On the dangers of popular television series

April 2, 2019

Despite an increasing number of people preferring to stream their TV shows and generally opting for legally obtained content, pirates and BitTorrent sites hold their ground. And because, from a legal standpoint, torrent sites are in a gray-fading-into-black area, they have been a playground of choice for cybercriminals disguising their malicious files as useful stuff.

The serial threat

The easiest to deceive among torrent site users are those looking to download software: Slip in a different executable and the user’s hooked. However, scammers are interested in anything that is popular with users, and television series might be the hottest thing these days, so these, too, are being used as disguise for all kinds of malware. So, we decided to analyze what dangers a wish to download a popular TV show from a torrent site may bring upon you.

We used IMDB and Rotten Tomatoes ratings to select 31 television series and downloaded anonymized statistics on them from our KSN cloud service to find out what types of malware users who dealt with the shows have encountered.

Guessing what show would prove the most popular among scammers was easy: It’s Game of Thrones. According to our statistics, Game of Thrones–related malware species that attacked users in 2018 numbered almost 10,000 — or 9,986 to be exact. These malicious programs attempted to infect the users’ machines more than 120,000 times. That is just the year 2018, and the statistics are limited to users of our solutions, so the total number of attacks worldwide should be far larger.

Most times, malware tries to pass as the first or the final episode. The very first episode of the first season of Game of Thrones, “Winter is Coming,” is the absolute leader in the number of attacks.

The runner-up among TV shows, both in terms of users attacked and the number of attacks, is The Walking Dead. These two lead by a significant margin: Arrow, in third place overall, accounted for about two-thirds the number of users attacked, and in terms of the number of attacks it was used for represents less than one-third.

What you might get instead of your TV show

If someone is seeding something disguised as a TV show, and it’s not a TV show, then it is likely to be real malware: some type of Trojan. Our statistics suggest that you are most likely to encounter the WinLNK Trojan, which is capable of downloading other malware.

Also very likely is becoming the happy owner of one of two types of so-called not-a-virus software: adware or downloaders. Neither of these will bring you any particular joy. Adware throws ads at you whenever possible, and downloaders will likely be an intermediate step to getting adware … or something worse.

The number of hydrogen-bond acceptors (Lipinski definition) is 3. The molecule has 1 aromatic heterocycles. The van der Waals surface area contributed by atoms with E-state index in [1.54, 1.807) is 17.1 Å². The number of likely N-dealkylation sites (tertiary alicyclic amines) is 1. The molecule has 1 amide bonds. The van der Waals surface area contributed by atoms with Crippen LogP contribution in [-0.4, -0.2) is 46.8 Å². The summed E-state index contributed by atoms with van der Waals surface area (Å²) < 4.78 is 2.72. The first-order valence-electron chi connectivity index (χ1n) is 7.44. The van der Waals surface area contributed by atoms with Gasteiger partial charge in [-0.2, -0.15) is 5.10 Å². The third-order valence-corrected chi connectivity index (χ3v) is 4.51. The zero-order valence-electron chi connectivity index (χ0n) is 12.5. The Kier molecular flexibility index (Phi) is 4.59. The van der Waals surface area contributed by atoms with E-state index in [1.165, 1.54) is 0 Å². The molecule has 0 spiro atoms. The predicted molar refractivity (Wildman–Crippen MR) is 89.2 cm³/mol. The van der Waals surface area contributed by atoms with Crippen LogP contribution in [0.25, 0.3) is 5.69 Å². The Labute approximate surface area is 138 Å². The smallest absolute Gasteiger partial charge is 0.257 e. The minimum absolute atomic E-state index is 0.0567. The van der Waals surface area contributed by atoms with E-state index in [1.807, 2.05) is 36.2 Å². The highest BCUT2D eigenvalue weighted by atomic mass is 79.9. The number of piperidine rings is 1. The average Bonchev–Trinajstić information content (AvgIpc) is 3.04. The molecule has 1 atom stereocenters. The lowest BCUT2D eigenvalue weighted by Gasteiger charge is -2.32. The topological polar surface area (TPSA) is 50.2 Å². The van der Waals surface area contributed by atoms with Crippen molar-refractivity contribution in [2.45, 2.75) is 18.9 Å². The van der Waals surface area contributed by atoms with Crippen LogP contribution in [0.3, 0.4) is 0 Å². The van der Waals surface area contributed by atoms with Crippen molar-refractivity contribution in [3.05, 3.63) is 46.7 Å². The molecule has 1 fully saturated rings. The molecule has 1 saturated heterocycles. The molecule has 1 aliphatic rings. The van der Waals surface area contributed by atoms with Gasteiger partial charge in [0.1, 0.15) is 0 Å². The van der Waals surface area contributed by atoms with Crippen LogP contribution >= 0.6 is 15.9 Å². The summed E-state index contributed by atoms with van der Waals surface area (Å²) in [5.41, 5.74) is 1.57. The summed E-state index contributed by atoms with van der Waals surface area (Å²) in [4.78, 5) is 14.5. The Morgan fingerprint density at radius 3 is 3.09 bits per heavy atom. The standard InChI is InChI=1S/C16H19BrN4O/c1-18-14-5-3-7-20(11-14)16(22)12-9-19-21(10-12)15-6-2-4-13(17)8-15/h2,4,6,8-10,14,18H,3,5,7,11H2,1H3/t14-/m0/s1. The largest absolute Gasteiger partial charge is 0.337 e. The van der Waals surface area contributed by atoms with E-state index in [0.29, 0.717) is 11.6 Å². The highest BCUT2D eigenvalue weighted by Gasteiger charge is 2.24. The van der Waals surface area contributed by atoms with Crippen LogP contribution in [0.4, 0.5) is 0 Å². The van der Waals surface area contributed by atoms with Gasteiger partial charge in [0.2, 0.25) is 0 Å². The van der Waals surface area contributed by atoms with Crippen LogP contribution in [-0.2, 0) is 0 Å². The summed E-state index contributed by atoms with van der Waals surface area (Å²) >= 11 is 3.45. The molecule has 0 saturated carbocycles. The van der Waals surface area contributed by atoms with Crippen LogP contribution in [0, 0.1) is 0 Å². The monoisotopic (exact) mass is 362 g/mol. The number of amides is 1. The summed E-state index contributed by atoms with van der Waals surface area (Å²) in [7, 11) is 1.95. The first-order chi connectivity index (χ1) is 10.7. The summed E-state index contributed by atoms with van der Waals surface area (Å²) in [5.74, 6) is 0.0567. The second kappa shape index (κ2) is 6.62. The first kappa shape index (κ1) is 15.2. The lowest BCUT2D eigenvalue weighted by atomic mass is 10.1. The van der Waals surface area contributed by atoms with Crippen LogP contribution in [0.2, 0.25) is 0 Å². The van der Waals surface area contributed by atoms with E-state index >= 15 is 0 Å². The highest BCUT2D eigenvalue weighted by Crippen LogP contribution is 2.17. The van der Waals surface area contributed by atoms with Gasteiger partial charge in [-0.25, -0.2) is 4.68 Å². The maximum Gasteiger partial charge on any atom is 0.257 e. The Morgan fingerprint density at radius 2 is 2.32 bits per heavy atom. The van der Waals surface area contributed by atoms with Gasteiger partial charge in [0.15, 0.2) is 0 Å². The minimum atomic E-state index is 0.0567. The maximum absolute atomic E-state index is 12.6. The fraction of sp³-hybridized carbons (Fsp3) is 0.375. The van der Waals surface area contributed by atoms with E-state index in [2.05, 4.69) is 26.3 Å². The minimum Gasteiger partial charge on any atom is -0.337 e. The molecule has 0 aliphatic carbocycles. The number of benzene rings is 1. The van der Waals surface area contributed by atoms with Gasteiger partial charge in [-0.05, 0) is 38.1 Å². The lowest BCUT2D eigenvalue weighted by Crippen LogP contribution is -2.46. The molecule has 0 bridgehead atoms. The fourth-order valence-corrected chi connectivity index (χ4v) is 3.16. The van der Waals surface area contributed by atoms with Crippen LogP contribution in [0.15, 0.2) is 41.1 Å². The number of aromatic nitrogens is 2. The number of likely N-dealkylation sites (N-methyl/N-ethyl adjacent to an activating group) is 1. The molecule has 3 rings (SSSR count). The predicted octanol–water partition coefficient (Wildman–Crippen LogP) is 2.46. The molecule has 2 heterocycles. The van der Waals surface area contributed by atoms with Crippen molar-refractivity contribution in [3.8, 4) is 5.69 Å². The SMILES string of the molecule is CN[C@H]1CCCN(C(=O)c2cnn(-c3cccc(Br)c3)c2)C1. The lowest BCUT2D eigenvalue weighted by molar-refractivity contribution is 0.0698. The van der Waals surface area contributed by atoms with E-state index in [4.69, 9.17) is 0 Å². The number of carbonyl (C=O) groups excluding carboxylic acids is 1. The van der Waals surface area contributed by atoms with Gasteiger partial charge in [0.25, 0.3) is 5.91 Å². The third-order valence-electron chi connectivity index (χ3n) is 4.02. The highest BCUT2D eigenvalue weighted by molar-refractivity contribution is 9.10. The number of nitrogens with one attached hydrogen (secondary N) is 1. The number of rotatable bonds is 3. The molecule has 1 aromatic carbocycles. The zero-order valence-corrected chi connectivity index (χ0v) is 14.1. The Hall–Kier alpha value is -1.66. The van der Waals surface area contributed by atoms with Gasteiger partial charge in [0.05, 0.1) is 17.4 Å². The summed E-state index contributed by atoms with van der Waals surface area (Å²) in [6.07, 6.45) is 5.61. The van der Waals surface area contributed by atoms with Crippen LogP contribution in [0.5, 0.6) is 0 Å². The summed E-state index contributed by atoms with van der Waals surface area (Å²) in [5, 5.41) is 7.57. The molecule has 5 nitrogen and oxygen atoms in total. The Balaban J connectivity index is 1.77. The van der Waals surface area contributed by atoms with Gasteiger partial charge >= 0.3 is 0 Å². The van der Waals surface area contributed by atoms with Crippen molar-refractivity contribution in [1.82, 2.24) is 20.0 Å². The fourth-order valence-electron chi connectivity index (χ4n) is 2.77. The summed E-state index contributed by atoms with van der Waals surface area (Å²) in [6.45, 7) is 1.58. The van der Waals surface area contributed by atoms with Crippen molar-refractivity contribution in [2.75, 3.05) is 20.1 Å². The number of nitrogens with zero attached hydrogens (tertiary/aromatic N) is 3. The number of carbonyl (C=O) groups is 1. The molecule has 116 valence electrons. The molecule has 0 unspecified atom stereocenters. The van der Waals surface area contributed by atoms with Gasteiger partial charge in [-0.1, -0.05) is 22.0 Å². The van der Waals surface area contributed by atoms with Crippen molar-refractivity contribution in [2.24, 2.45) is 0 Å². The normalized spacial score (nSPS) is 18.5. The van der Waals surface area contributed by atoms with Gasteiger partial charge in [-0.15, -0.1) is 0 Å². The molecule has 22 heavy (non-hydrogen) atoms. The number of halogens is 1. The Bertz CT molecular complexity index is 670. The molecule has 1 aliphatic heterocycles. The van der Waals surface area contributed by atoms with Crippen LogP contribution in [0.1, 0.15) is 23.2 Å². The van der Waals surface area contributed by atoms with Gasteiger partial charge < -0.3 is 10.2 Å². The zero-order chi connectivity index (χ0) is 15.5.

How to know you have downloaded malware instead of a TV show

April through May is going to be intense: The final season of Game of Thrones hits the screens first, followed by the third season of the popular Westworld, and then it just goes on from there. That means lots of us will be watching and downloading shows, whereas rogues will be doubling or even tripling their efforts to spread infections camouflaged as the public’s well-loved TV series.

To stay safe you have to be alert. First and foremost, we advise against dealing with illegal distribution channels and in favor of official channels. Yes, you have to pay for those, but that is much safer.

If you still intend to use torrent sites, then at least you need to learn to tell if what you have downloaded is the real thing or a decoy. Here is how to know the difference:

  • Look at the file size. One episode encoded with decent quality will never be smaller than several gigabytes.
  • Never trust downloaders, link files with an.lnk extension or any other intermediates offered for downloading video content. A video file will never have an .exe or .msi extension. Keep your eyes open: Scammers will often name their files something like The.Walking.Dead.S06E04.FASTSUB.VOSTFR.HDTV.XviD-ZT.avi.exe to give them a more legitimate appearance.
  • Before you download or play back anything online — every time — check if you are on the right site. Make sure the URL has absolutely no typos. Scammers are really fond of creating malicious copies of websites with addresses that differ from the original by just a character or two.
  • Read our detailed study on television series and malware associated with them on Securelist. Forewarned is forearmed.
  • Use a reliable antivirus solution. If you are unwilling to pay for content, something tells us that our Kaspersky Free will be the best option for you.